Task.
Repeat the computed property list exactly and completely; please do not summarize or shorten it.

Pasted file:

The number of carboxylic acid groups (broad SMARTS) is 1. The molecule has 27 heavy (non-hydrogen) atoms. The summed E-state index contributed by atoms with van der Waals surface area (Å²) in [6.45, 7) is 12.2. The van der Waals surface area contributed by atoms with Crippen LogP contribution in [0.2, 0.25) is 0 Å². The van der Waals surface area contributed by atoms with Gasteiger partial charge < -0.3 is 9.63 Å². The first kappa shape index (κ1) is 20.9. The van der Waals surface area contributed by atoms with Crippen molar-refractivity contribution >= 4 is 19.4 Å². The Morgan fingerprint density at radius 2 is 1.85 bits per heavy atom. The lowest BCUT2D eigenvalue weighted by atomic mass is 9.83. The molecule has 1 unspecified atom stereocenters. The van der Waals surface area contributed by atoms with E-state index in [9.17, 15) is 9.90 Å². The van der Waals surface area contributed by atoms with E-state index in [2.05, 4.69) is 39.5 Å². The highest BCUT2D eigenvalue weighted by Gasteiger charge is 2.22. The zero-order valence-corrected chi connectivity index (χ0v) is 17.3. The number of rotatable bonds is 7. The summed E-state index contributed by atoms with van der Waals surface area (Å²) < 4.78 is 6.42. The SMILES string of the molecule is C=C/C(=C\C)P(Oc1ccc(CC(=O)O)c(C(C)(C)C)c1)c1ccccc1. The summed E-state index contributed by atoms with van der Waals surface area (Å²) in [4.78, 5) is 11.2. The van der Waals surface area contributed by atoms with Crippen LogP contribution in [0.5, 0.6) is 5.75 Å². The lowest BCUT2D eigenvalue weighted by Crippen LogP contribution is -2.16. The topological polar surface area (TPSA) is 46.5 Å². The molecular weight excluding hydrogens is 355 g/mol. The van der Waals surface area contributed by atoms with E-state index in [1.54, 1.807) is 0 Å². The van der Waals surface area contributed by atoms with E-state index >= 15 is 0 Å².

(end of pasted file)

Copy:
The number of carboxylic acid groups (broad SMARTS) is 1. The molecule has 27 heavy (non-hydrogen) atoms. The summed E-state index contributed by atoms with van der Waals surface area (Å²) in [6.45, 7) is 12.2. The van der Waals surface area contributed by atoms with Crippen LogP contribution in [0.2, 0.25) is 0 Å². The van der Waals surface area contributed by atoms with Gasteiger partial charge < -0.3 is 9.63 Å². The first kappa shape index (κ1) is 20.9. The van der Waals surface area contributed by atoms with Crippen molar-refractivity contribution >= 4 is 19.4 Å². The Morgan fingerprint density at radius 2 is 1.85 bits per heavy atom. The lowest BCUT2D eigenvalue weighted by atomic mass is 9.83. The molecule has 1 unspecified atom stereocenters. The van der Waals surface area contributed by atoms with E-state index in [9.17, 15) is 9.90 Å². The van der Waals surface area contributed by atoms with E-state index in [2.05, 4.69) is 39.5 Å². The highest BCUT2D eigenvalue weighted by Gasteiger charge is 2.22. The zero-order valence-corrected chi connectivity index (χ0v) is 17.3. The number of rotatable bonds is 7. The summed E-state index contributed by atoms with van der Waals surface area (Å²) < 4.78 is 6.42. The SMILES string of the molecule is C=C/C(=C\C)P(Oc1ccc(CC(=O)O)c(C(C)(C)C)c1)c1ccccc1. The summed E-state index contributed by atoms with van der Waals surface area (Å²) in [4.78, 5) is 11.2. The van der Waals surface area contributed by atoms with Crippen LogP contribution in [0.5, 0.6) is 5.75 Å². The lowest BCUT2D eigenvalue weighted by Crippen LogP contribution is -2.16. The topological polar surface area (TPSA) is 46.5 Å². The molecular weight excluding hydrogens is 355 g/mol. The van der Waals surface area contributed by atoms with E-state index in [1.54, 1.807) is 0 Å². The van der Waals surface area contributed by atoms with E-state index >= 15 is 0 Å².